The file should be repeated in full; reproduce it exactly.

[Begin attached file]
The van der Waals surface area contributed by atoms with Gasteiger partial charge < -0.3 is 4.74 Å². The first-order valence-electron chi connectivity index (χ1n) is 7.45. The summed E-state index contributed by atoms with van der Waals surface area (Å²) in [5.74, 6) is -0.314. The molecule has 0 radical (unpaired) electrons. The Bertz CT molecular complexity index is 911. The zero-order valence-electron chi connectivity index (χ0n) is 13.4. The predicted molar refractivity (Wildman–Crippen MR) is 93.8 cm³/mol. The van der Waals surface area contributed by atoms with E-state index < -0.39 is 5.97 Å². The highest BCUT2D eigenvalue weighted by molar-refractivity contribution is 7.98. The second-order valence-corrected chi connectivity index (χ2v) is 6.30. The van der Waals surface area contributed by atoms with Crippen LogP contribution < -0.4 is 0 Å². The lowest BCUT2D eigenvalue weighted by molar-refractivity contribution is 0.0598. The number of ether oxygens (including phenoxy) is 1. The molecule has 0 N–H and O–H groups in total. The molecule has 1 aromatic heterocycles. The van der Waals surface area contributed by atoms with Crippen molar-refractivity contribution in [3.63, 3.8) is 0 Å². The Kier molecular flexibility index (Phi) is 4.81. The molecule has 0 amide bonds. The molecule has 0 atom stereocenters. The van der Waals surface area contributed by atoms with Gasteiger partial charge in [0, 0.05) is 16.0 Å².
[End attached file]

The van der Waals surface area contributed by atoms with Gasteiger partial charge < -0.3 is 4.74 Å². The first-order valence-electron chi connectivity index (χ1n) is 7.45. The summed E-state index contributed by atoms with van der Waals surface area (Å²) in [5.74, 6) is -0.314. The molecule has 0 radical (unpaired) electrons. The Bertz CT molecular complexity index is 911. The zero-order valence-electron chi connectivity index (χ0n) is 13.4. The predicted molar refractivity (Wildman–Crippen MR) is 93.8 cm³/mol. The van der Waals surface area contributed by atoms with E-state index < -0.39 is 5.97 Å². The highest BCUT2D eigenvalue weighted by molar-refractivity contribution is 7.98. The second-order valence-corrected chi connectivity index (χ2v) is 6.30. The van der Waals surface area contributed by atoms with Crippen LogP contribution < -0.4 is 0 Å². The lowest BCUT2D eigenvalue weighted by molar-refractivity contribution is 0.0598. The number of ether oxygens (including phenoxy) is 1. The molecule has 0 N–H and O–H groups in total. The molecule has 1 aromatic heterocycles. The van der Waals surface area contributed by atoms with Crippen molar-refractivity contribution in [3.63, 3.8) is 0 Å². The Kier molecular flexibility index (Phi) is 4.81. The molecule has 0 amide bonds. The molecule has 0 atom stereocenters. The van der Waals surface area contributed by atoms with Gasteiger partial charge in [0, 0.05) is 16.0 Å².